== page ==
The power in a pathway determines the quantity of energy shifted to a store each second
Connect up a circuit and leave it running in a steady state – lamps glow and resistors warm. How much they glow or warm depends both on the electrical current and on the electrical potential difference.
So much for the physical description; now to re-describe it in terms of pathways.
Electrical working at a constant rate occurs in an electrical loop in which there is a constant electrical current. Every device in this loop that has a potential difference across it shifts energy. The power in the electrical pathway tells you how much energy is shifted every second by that device. This power is set by the potential difference across the device and the current through the device.
Power in a pathway here can be equal to power in a pathway over there
The power in this pathway shifts energy to or from a store, adding to or subtracting from the energy already in the store. So a constant power in a pathway leads to a steady accumulation in a store. This accumulation can be either positive or negative.
As a starting example, use a simple large-scale electrical loop that does something useful: a hydro-electric generator, deep in the Welsh countryside, lights a domestic lamp in the West Midlands. Model the circuit, simplifying as much as possible, with wires of negligible (as near to zero as makes no difference) resistance. Then there are only two devices in the circuit – places where pathways are switched. The system is designed to optimise the following switches: at the generator, from the mechanical pathway to the electrical pathway; at the lamp, from the electrical pathway to the heating by radiation pathway (again, visible radiations only – that is our particular interest because of how we evolved).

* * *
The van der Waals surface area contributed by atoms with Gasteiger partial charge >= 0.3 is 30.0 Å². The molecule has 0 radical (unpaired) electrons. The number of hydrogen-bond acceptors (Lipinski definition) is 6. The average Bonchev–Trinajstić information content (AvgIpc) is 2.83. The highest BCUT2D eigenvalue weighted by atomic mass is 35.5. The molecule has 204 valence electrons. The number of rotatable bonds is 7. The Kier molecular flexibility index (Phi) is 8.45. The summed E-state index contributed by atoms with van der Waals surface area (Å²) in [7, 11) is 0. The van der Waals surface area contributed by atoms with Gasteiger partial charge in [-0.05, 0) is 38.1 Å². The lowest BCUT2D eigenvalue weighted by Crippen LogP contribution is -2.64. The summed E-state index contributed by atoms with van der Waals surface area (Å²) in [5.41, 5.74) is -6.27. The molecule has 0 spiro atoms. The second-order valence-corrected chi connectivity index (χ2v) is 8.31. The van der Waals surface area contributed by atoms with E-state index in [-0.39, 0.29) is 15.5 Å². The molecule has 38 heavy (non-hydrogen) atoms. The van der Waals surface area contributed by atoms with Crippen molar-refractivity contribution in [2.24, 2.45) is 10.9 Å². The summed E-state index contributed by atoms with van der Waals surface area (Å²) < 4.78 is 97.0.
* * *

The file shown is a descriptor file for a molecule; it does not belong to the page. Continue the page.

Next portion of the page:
In both locations the device will not be perfect – there will be some switching to other pathways, chiefly heating by particles as the water is warmed by churning through the turbine, and the wires in the generator are warmed by the current driven through them, as the air surrounding the lamp is warmed.
Describing the process in terms of energy shifted, you end up with an even more abstract picture, as the gravitational store is depleted and the thermal store augmented. This is the view that was emphasised in the earlier SPT: Energy and SPT: Electric circuits topics.
Constant power implies steady rate of accumulation
A larger constant power in any pathway accumulates energy in a store at a larger steady rate. This accumulation can be either positive or negative, thereby augmenting or depleting the energy in the store.
For the electrical pathway, you choose how to make the power larger: set the character of the pathway by using either a larger current or a larger potential difference, or both.
Accumulating over more time, at the same constant rate, also leads to larger quantities of energy being shifted to or from stores.